But a quick review of the record shows that 8,123 (!!!) comments were filed (a large number for EMC issues) and most of them they deal with other than electromagnetic interference issues. Here is a typical comment filed:
“(t)he comments filed in response to the NPRM provide insufficient technical information on whether the use of cellular phones onboard aircraft may cause harmful interference to terrestrial networks.”
The AP article on the FCC’s rejection of the proposal was clear
I heard on the radio that the FCC is considering allowing cell phone usage on planes. I most urgently beg you NOT TO DO THIS, in the interests of public safety.
If the cellular industry want to have more cellphone use in places where it presently is missing, you blogger humbly suggests they do something about making such use LESS OBNOXIOUS as was made clear in the comments 9 years ago. Here is some guidance from the manual of a cell phone sold in Japan. Even see this in a US cellphone manual or advertising from a US carrier?
Striking a blow for cell phone haters everywhere, a government agency on Tuesday said it will keep a rule in place that requires the divisive devices to be turned off during airline flights.The reasoning behind the decision was technical. But the avalanche of comments the Federal Communications Commission has logged from airline travelers have been nothing short of visceral.
From the manual for a cellphone sold in Japan
We would also urge the industry and proponents of cellphone use in aircraft to review the 2005 study Motorola commissioned study by Don Norman on “Minimizing the annoyance of the mobile phone: The Annoyance, Irritation, and Frustration of The Mobile Phone -- A Design Challenge” and seriously consider Mr. Norman’s recommendations that seem to have been ignored so far.
Cellular technology can add a lot to our society and economy but when poorly designed and promoted it can also contribute to both antisocial use and social friction. The social friction resulting from much current cellphone use, we believe, was the cause of the Docket 04-435 backlash and will continue to be the case unless industry starts addressing it as Japanese industry has.
Initial Twitter response
Tip O’Neill, mentor of Chmn. Ferris, famously said “all politics is local”. This is why this initiative is doomed unless the industry “wakes up and smells the coffee”.
Doesn’t the industry ever wonder why people want to jam their product? Let me give them a hint: hotels might have a financial incentive to jam cellphones to get guests to use overprice phones in their rooms. But this is not a problem in practice. Illegal jamming by private parties is generally addressing obnoxious or unsafe uses of cellphones.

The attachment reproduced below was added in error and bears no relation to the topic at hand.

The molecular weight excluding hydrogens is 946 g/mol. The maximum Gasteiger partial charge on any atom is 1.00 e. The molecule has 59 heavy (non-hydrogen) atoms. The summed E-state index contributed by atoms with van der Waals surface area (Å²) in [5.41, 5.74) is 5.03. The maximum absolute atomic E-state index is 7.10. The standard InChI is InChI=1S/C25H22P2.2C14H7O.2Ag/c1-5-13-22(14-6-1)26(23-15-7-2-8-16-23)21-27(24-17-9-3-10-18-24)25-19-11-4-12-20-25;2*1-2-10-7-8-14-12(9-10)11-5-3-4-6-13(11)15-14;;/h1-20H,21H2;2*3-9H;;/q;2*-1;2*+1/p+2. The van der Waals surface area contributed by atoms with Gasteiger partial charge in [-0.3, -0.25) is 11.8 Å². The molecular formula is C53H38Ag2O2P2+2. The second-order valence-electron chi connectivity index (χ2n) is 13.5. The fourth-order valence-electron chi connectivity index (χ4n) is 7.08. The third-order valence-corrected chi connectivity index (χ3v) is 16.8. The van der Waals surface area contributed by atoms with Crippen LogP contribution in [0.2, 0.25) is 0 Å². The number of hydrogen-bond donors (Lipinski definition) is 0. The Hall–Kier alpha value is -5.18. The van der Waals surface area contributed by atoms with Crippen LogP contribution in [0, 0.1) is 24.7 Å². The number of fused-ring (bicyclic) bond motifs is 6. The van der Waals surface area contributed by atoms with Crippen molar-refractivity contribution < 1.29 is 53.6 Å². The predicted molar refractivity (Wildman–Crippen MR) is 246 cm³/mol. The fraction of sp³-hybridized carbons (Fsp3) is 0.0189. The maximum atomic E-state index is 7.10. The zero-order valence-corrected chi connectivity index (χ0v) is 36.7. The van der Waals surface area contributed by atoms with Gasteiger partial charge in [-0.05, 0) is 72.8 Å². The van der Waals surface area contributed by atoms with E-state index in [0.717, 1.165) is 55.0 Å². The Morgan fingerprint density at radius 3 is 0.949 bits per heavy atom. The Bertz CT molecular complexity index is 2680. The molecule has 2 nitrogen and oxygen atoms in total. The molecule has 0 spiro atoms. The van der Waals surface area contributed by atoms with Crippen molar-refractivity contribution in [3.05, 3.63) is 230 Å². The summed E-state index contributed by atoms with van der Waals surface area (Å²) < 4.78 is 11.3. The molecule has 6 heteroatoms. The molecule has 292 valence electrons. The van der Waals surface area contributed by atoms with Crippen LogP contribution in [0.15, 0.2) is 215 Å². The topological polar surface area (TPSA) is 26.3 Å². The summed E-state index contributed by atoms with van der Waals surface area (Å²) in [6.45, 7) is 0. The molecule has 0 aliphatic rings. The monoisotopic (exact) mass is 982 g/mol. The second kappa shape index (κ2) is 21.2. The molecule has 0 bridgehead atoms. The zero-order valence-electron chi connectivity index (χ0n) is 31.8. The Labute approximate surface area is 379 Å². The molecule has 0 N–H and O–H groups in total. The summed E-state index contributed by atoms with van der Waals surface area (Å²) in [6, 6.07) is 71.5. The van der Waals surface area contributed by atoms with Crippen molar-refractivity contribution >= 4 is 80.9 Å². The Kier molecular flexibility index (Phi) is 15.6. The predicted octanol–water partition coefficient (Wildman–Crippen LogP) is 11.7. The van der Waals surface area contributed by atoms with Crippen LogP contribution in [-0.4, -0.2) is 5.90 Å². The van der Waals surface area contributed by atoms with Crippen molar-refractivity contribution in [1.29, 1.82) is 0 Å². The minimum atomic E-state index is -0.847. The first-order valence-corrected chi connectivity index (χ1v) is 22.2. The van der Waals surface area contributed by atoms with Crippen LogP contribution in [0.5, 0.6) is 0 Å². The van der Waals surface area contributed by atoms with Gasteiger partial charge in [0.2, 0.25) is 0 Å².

Cecilia Kang reports in the Washington Post, “FCC sees backlash after proposing to allow in-flight cellphone calls on planes”, that there is someone who actually likes this proposal.
If you want an alternative viewpoint, here is “The FCC should get out of the way of cellphones on planes” by Stephen Stromberg, an oped from the Washington Post
I contacted CTIA and asked if they had a statement on the issue, the response was “We do not have a statement.”
“CEA Reaction to FCC Chairman’s Statement on Consumer Access to In-Flight Mobile Wireless Services” is now available on the CEA website. In it Julie Kearney, vice president of regulatory affairs and Doug Johnson, vice president of technology policy of the Consumer Electronics Association (CEA)®, are quoted as saying:
“Of course, any liberalization of the use of wireless devices on airplanes should not negate general common courtesies. Engaging in phone conversations in flight may prove technically feasible but many may find it socially undesirable…CEA has always held this view and urges airlines to exercise good judgment. All stakeholders should work together to ensure that passengers continue to enjoy comfortable air travel, if voice communications are permitted.”
We congratulate CEA on addressing issues that are “socially undesirable” and hope that the mainstream cellular industry also addresses the social implications of today’s cellular use.
Also to be perfectly objective, the Washington Post on 11/24 published an editorial entitled “The FCC makes the right call on cellphones on planes”. The Post writes
“The immediate impact of the FCC ridding the country of its unnecessary rule, then, may well be small. Yet we hope that carriers explore their options to bring air travel into the 21st century, with all its pluses and minuses. While some passengers mourn the disappearance of their last disconnected refuge, others will embrace the convenience of connection. Either way, there’s no reason for the government to play referee.”